The Senate Cybersecurity Bill: A Start, But Not an Answer
It has become a depressing but now familiar pattern: in the space of a week, reports surfaced both that LinkedIn’s mobile app scraped information from users’ mobile devices and stored it on LinkedIn’s servers—without informing it’s users of the practice—and that LinkedIn user passwords had been broken and stolen by hackers since LinkedIn had only lightly encrypted and poorly defended the data. To make matters worse, like many of the similar breaches of recent years, these weren’t discovered or disclosed by LInkedIn but by private security researchers.
There are a number of concerns here, but one of the biggest is that for many workers today LinkedIn has become part of their “critical infrastructure”. It’s used for business development and networking to such a level that it’s unthinkable to remove yourself from the system—even if LinkedIn can’t keep your data safe. And without the pressure of losing users, LinkedIn may have little financial incentive to clean up its security practices. Which leaves users in the position of having to trust that LinkedIn will learn from it’s mistakes—a pretty shaky proposition given recent events.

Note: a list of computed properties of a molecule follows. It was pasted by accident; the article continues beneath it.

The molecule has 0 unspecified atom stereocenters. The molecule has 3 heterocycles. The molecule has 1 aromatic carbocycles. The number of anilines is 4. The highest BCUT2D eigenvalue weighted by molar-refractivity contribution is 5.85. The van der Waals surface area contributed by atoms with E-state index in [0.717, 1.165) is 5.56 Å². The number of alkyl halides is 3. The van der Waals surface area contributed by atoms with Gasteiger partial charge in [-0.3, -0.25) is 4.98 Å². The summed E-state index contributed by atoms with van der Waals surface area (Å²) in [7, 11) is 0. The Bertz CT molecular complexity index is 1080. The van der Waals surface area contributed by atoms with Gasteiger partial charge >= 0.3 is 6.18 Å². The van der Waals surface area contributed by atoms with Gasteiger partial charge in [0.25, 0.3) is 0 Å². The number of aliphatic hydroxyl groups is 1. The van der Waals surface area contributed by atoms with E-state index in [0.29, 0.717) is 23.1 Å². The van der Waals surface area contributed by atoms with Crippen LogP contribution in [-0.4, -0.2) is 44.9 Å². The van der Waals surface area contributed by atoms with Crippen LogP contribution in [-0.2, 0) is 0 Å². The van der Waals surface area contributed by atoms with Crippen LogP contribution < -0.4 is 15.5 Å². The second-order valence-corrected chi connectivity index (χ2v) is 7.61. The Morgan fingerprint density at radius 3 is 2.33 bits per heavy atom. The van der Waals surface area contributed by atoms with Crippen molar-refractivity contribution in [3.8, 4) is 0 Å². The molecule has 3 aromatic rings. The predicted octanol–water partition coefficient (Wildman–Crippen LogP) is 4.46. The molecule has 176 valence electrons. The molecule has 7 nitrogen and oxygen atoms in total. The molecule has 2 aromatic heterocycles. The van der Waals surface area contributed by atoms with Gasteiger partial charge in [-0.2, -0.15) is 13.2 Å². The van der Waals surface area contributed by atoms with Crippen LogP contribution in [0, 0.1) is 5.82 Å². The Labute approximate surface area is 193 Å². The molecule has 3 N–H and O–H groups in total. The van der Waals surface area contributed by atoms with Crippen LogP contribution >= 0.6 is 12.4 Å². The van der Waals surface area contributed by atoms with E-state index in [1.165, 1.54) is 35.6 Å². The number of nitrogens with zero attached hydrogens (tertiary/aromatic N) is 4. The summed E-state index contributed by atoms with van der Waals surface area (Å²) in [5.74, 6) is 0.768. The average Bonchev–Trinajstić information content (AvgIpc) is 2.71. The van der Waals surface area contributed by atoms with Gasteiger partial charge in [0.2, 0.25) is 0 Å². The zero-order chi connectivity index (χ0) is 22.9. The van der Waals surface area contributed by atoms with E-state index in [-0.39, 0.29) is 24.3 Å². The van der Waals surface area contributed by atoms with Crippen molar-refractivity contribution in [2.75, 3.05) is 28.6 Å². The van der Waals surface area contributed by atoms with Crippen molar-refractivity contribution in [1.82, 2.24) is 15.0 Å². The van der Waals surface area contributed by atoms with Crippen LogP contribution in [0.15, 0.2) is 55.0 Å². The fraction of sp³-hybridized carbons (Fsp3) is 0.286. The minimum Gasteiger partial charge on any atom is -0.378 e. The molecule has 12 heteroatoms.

There is a common refrain from hordes of industry lobbyists that cybersecurity should be left up to industry to define and implement and that legislation and regulation—read any legislation and any regulation—is anti-business and anti-growth. This argument usually continues by saying that we should trust industry because it knows best.
Part of this is sometimes true: industry does often know how to protect cyber assets. The problem is that it doesn’t always implement common sense and common practice. In an age when even Facebook can’t get it’s IPO right, is it really any surprise to learn that a tech company has cut corners? And what about companies that use technology don’t see it as the core of their business? The IT department of most companies is seen as a cost center, so even if it knows how to implement a complete cybersecurity plan, would it be surprising to hear that the plan wasn’t followed to cut costs?
The bipartisan cybersecurity bill that is now before the Senate addresses these realities by proposing comprehensive guidelines for cybersecurity. It patches gaps and standardizes and streamlines requirements so that companies have an easier time figuring out what they should be doing to maintain their defenses. Far from imposing undue burdens on industry, by setting common sense standards it makes it easier for businesses to know what they are responsible in ensuring cybersecurity. It’s not a complete answer, but it’s a good start.
Richard Wheeler is a Truman Security Fellow.